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Criminal Procedure Rules 2011 (CPR)
There is a new Practice Note issued by the Law Society Dated 9 February 2012. This Practice Note sets out the duties and burdens affecting criminal solicitors arising from the Criminal Procedure Rules 2011 (CPR). The purpose of the Practice Note is to define the extent of the duties and burdens imposed by the CPR upon solicitors practice and to identify and address the ethical problems that are likely to arise from their imposition.
Solicitors are officers of the court and therefore always owe duties to the court. DPP v Chorley Justices & Anor (2006) the introduction of the CPR has ‘effected a sea change in the way in which cases should be conducted’ by imposing extra duties and burdens upon solicitors.
The rules define with precision the full extent, not only of the duties already owed to the court by a solicitor involved in the preparation and conduct of criminal trials, but also those now imposed by the CPR.
The nature of those obligations was described by the House of Lords in Arthur J.S Hall and Co. v Simons (2000) Lord Hope’s comments at page 715, whilst specifically referring to advocates are of wider application:
‘it is necessary to appreciate the extent of that duty and the extent to which the efficiency of our systems of criminal justice depends on it. The advocate’s duty to the court is not just that he must not mislead the court, that he must ensure that the facts are presented fairly and that he must draw the attention of the court to the relevant authorities even if they are against him. It extends to the whole way in which the client’s case is presented, so that time is not wasted and the court is able to focus on the issues as efficiently and economically as possible ‘
The Note defines its status and terminology. It deals with a solicitor’s duty to the court, the SRA Code of conduct, duties to the client, confidentiality, legal professional privilege, conflict of interest and the CPR rules.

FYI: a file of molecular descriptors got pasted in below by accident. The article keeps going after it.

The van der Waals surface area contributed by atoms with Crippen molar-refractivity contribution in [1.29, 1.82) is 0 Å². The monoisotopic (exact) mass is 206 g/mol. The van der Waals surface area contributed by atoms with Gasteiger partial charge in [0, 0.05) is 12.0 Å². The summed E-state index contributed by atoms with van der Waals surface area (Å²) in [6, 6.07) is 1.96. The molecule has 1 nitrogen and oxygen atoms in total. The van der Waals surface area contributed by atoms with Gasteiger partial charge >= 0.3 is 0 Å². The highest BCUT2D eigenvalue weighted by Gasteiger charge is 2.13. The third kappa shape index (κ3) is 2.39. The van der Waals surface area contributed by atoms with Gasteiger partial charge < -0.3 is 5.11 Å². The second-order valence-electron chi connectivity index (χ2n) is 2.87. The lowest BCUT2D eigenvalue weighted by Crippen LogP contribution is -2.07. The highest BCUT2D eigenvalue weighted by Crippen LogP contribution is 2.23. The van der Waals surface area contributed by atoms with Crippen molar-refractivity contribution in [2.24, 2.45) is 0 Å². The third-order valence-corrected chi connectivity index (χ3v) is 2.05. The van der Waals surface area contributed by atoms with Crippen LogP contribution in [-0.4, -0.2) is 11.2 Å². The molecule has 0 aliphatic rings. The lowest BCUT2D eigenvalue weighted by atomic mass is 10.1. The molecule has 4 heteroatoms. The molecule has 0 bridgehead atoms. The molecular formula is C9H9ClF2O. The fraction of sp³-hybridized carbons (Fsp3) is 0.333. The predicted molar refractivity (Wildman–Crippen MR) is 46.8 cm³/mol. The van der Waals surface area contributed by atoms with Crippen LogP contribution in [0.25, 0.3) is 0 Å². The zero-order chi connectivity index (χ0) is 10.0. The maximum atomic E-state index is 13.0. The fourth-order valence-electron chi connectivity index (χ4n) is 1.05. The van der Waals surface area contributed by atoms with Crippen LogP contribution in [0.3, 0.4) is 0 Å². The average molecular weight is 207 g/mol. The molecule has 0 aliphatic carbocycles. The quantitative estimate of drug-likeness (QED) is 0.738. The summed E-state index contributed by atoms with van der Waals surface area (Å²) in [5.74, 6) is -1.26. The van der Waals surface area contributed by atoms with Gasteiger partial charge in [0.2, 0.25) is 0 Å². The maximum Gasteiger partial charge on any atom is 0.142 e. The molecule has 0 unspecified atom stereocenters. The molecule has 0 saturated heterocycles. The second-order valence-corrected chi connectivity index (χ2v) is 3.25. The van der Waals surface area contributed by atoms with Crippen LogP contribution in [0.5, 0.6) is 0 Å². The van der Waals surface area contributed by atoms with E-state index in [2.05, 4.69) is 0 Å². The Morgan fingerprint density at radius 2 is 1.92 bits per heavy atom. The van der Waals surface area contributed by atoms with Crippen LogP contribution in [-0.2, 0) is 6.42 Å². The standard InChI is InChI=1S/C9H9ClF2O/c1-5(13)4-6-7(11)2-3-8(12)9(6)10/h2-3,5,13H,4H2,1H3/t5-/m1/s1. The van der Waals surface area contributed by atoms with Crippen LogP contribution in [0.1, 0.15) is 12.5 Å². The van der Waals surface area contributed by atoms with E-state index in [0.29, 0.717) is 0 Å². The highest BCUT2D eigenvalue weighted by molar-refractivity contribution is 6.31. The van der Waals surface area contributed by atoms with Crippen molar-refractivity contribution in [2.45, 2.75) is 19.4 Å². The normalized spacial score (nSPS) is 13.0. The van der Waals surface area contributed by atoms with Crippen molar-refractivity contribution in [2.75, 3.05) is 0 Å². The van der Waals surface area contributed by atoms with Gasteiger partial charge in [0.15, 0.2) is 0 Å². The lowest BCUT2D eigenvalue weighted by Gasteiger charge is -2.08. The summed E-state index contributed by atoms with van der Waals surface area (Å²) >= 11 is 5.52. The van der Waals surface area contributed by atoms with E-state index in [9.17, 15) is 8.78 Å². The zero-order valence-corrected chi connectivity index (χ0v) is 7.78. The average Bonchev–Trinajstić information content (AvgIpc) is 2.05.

The Note gives useful guidance upon the question of sanctions for non-compliance, Certificates of Readiness, non-attendance at trial, the court’s approach towards solicitors under the CPR, withdrawing from a case and wasted costs orders.
The Note states that the court should be slow to order a solicitor to attend the court to answer its questions particularly if these can be adequately answered by letter. The Law Society states its concern at the practice apparently adopted by some courts which, after notification by a defence solicitor of a failure to take a procedural step required by the CPR, have ‘ordered’ the solicitor or partner of the firm to attend court in person (expressly unpaid) to explain the reason for the failure.
The Law Society states that it considers such an approach to be unfair; it is extremely doubtful that the court actually has power to make such an ‘order’ Lord Justice Rose stated in R v Derby Magistrates’ Court ex parte B (2004) in summary: -
• It is ultimately a matter for a solicitor not the court to decide whether he can properly continue to act.
• A solicitor cannot be ordered by the court to divulge privilege communications with a client.
• If the court wishes a solicitor to attend before it in the course of a trial, the issue of a witness summons should be the route of last resort and only in circumstances in which the solicitor is required to provide material evidence and the court is of the opinion that the solicitor will not voluntarily attend as a witness. If the court is criticising a solicitor that solicitor should be invited to attend the court and the wasted costs procedure should be adopted.
If you have an issue regarding criminal law or need legal advice, please contract our Crime Team who will be pleased to assist. Rundlewalker Solicitors on 0800 015 2568.
All calls will be treated in complete confidence.
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